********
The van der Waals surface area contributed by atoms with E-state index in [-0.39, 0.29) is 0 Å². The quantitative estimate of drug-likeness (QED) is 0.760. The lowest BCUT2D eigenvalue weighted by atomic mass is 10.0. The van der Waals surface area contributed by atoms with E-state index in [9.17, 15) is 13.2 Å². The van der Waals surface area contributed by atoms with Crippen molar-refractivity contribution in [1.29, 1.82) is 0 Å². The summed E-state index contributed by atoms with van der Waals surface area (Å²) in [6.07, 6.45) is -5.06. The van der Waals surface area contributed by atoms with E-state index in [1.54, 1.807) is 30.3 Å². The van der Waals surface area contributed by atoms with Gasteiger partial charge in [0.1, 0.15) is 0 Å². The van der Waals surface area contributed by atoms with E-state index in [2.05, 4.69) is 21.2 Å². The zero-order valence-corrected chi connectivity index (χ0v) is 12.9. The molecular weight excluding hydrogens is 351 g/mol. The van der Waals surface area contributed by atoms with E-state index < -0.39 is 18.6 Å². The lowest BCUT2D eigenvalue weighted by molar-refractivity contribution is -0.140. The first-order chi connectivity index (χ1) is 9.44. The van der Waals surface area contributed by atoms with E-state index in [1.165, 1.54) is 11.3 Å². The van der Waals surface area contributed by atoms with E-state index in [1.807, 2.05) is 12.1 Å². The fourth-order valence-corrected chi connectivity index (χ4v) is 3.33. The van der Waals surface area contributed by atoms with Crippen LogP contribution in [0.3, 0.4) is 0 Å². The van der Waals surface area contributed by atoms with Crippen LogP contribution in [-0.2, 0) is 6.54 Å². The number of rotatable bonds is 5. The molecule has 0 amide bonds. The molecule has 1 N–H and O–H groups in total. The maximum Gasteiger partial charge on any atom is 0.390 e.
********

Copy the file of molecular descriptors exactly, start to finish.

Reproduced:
The van der Waals surface area contributed by atoms with E-state index in [-0.39, 0.29) is 0 Å². The quantitative estimate of drug-likeness (QED) is 0.760. The lowest BCUT2D eigenvalue weighted by atomic mass is 10.0. The van der Waals surface area contributed by atoms with E-state index in [9.17, 15) is 13.2 Å². The van der Waals surface area contributed by atoms with Crippen molar-refractivity contribution in [1.29, 1.82) is 0 Å². The summed E-state index contributed by atoms with van der Waals surface area (Å²) in [6.07, 6.45) is -5.06. The van der Waals surface area contributed by atoms with E-state index in [1.54, 1.807) is 30.3 Å². The van der Waals surface area contributed by atoms with Gasteiger partial charge in [0.1, 0.15) is 0 Å². The van der Waals surface area contributed by atoms with E-state index in [2.05, 4.69) is 21.2 Å². The zero-order valence-corrected chi connectivity index (χ0v) is 12.9. The molecular weight excluding hydrogens is 351 g/mol. The van der Waals surface area contributed by atoms with E-state index < -0.39 is 18.6 Å². The lowest BCUT2D eigenvalue weighted by molar-refractivity contribution is -0.140. The first-order chi connectivity index (χ1) is 9.44. The van der Waals surface area contributed by atoms with E-state index in [1.165, 1.54) is 11.3 Å². The van der Waals surface area contributed by atoms with E-state index in [1.807, 2.05) is 12.1 Å². The fourth-order valence-corrected chi connectivity index (χ4v) is 3.33. The van der Waals surface area contributed by atoms with Crippen LogP contribution in [0.3, 0.4) is 0 Å². The van der Waals surface area contributed by atoms with Crippen LogP contribution in [-0.2, 0) is 6.54 Å². The number of rotatable bonds is 5. The molecule has 0 amide bonds. The molecule has 1 N–H and O–H groups in total. The maximum Gasteiger partial charge on any atom is 0.390 e.